Each book I read by Irene Nemirovksy presents me with a happy dilemma, that of trying to decide if this one might be the best I've read to date, or perhaps nothing can surpass Suite Francaise, or Le Bal, or The Couriloff Affair, or David Golder (which I've read but don't seem to have written about here) or Fire in the Blood which I listened to on audio book, and I then have a merry little debate with myself over it all whilst stroking and admiring the beautifully cohesive collective design of this series.
You know an Irene the minute you see one.
A fascinating fact (to me) about this little contretemps is that I can remember all these books very clearly indeed, moments leap out at me, the tragic life of the father in David Golder, the unbridled hatred for the mother in Le Bal, the devious tutor and his bomb in The Couriloff Affair and of course my late-flowering love of the panoramic canvas of Suite Francaise which started it all eventually, long after the hype but with a permanence that never seems to waver or fade.
Then I do that ridiculously sensible thing of rationing the books because I'm reading them faster than Sandra Smith can translate them, except suddenly I have a little queue of three new ones on the shelf.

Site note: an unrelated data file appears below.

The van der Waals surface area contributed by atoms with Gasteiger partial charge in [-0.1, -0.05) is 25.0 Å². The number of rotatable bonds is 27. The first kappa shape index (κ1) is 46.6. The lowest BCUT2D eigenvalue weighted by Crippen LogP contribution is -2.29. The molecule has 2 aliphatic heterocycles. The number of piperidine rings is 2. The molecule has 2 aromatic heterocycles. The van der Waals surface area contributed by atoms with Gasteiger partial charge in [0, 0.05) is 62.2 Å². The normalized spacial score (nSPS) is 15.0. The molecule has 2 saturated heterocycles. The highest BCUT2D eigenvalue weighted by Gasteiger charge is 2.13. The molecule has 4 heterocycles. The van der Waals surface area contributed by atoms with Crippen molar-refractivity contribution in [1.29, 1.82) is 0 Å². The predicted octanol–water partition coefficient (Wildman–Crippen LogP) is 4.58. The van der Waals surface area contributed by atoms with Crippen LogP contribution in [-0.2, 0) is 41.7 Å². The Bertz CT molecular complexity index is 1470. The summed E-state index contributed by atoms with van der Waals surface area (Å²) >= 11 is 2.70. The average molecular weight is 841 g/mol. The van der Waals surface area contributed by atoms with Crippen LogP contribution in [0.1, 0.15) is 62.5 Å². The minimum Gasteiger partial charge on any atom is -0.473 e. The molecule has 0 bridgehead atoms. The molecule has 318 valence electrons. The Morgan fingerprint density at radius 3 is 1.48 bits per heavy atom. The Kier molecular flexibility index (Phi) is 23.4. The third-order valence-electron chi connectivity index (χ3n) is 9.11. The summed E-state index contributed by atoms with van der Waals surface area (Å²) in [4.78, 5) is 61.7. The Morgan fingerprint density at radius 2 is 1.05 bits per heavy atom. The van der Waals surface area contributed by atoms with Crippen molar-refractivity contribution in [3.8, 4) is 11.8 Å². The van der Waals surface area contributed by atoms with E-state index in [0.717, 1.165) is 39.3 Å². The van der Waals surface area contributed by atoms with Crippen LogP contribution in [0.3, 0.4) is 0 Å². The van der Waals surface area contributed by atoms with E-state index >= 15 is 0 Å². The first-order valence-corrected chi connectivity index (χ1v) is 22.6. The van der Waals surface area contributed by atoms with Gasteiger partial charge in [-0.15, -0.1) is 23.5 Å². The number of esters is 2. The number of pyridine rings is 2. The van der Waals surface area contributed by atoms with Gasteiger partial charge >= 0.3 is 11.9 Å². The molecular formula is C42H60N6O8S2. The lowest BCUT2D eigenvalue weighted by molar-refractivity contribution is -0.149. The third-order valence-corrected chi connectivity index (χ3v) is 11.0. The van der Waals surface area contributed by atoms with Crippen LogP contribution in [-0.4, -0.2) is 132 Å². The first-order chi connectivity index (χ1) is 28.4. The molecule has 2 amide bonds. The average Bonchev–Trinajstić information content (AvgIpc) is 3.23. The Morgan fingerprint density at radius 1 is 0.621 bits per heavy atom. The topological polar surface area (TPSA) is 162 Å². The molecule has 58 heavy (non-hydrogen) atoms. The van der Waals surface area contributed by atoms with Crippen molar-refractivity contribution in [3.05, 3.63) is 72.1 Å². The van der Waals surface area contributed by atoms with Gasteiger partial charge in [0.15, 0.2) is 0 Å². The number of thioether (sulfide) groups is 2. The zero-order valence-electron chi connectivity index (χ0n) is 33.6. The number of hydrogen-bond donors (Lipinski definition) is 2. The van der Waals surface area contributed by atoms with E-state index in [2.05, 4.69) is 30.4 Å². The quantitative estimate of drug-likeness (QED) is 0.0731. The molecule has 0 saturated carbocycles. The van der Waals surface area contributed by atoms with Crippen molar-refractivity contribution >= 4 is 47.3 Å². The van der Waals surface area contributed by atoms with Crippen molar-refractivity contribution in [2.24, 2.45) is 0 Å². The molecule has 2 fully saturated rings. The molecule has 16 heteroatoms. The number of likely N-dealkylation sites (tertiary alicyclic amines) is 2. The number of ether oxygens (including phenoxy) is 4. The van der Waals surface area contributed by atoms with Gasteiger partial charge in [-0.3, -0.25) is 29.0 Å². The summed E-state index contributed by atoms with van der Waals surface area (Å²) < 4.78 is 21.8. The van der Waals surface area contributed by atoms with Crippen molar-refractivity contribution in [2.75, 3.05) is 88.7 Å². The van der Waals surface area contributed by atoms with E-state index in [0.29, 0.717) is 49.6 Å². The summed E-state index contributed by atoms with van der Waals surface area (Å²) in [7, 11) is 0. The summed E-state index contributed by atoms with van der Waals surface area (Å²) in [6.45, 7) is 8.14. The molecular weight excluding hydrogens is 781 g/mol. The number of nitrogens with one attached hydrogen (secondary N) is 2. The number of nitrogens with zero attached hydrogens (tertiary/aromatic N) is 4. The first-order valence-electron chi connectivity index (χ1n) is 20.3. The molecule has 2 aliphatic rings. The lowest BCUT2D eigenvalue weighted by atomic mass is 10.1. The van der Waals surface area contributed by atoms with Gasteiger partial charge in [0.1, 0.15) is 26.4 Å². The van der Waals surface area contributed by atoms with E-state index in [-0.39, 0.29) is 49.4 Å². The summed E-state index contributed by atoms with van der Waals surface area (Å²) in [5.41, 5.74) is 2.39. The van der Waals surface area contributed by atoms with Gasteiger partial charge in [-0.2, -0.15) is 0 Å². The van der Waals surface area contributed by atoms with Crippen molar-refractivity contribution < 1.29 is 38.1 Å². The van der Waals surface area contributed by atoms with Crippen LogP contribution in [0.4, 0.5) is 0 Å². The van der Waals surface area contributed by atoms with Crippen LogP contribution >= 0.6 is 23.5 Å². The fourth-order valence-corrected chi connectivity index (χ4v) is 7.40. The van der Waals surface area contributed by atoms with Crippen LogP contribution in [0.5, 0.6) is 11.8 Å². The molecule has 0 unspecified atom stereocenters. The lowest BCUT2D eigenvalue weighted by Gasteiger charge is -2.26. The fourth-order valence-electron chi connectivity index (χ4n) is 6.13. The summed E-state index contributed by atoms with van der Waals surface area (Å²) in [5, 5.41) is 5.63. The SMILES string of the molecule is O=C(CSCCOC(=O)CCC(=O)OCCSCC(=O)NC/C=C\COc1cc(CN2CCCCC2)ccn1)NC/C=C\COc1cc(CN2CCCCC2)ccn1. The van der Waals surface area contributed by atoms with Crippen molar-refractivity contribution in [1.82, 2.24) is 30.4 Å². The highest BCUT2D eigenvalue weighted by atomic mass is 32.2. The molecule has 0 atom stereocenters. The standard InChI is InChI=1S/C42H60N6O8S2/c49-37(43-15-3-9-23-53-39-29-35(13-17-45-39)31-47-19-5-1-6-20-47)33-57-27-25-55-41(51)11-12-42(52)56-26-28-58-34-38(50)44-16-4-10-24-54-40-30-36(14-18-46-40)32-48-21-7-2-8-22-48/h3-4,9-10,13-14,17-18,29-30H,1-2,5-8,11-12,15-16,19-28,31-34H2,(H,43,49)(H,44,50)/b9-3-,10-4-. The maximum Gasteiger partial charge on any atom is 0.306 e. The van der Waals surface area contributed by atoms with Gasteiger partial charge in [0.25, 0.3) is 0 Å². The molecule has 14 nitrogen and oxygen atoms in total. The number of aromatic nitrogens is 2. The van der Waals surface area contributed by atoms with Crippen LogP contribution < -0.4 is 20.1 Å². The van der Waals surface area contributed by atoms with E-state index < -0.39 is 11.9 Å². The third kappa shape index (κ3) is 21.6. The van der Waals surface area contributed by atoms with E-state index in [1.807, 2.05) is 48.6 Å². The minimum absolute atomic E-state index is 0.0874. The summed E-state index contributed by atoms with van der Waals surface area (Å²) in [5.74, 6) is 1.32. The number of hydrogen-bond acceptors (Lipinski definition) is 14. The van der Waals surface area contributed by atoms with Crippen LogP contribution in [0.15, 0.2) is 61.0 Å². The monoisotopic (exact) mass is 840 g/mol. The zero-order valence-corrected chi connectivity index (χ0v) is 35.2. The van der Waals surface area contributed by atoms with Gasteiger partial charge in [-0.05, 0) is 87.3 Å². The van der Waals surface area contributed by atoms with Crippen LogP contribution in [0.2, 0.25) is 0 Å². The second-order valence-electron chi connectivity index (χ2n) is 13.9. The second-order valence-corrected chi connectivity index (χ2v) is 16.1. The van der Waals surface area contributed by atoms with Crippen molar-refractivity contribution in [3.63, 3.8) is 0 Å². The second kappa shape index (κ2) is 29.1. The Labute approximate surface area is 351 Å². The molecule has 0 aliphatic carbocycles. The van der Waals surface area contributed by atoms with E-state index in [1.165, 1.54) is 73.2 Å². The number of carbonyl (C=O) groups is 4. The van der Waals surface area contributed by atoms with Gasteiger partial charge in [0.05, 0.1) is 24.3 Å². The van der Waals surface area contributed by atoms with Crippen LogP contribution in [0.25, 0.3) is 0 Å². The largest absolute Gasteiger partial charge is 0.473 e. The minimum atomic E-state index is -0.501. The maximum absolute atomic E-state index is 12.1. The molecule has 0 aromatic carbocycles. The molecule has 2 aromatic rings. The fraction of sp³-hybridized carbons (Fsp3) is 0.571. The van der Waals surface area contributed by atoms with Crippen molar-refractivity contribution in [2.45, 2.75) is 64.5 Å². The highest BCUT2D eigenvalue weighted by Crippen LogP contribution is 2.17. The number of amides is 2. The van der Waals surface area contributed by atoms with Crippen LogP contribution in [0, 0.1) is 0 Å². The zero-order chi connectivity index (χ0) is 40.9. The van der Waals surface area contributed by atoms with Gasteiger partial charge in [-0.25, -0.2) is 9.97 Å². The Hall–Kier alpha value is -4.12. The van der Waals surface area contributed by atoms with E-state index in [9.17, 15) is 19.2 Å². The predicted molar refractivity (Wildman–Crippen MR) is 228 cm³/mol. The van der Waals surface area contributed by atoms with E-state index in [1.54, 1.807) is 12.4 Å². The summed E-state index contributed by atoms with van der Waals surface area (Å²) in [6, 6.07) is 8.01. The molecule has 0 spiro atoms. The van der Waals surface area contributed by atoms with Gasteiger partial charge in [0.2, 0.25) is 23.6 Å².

Right, just the one I think, except Jezebel was so good I haven't been able to stop myself picking up All Their Worldly Goods and I might as well give in and read The Dogs and the Wolves whilst I'm on the Irene trail.
And that unless I'm mistaken is the entire Irene Nemirovksy milieu currently available in English along with the recent edition of her short stories from Persephone Books. I keep seeing The Wine of Solitude mentioned and I'd like to think Sandra Smith has her head down and is busy translating that for me right now because I'll be needing another one soon.
'Gladys may have been older and in decline, but she was still beautiful. Time had touched her reluctantly, with a careful, gentle hand...'
And as the trial and the mysterious and unexplained events unfold, and Gladys's character is slowly revealed through the evidence of those who knew her alongside her own hesitant and reluctant testimony, Irene Nemirovksy had this reader eating out of her hand. So sad was I for poor,poor Gladys, what a terrible fall from grace this seemed to be, what a tragic demise, and as the judge passes a fairly lenient sentence I found myself feeling quite relieved.
But this is only page forty, much has been left unexplained and slowly but surely Irene Nemirovsky turns it all around.
I don't really want to tell you any more because to read is to experience the escalating power of Irene Nemirovky's skills at psychological dissection, both of her characters and her readers. So if you read Jezebel, I'd love to know if you, like me, would have happily marched Gladys to the guillotine and let slip the razor-sharp blade as Irene astutely pecks away at those dwindling reserves of sympathy.
It's a book about ageing and the shallowness of physical beauty, the fear and the insecurities when a woman's life is heavily invested in that beauty, coupled with the insecurities of a wealth and love falsely predicated on youth and looks.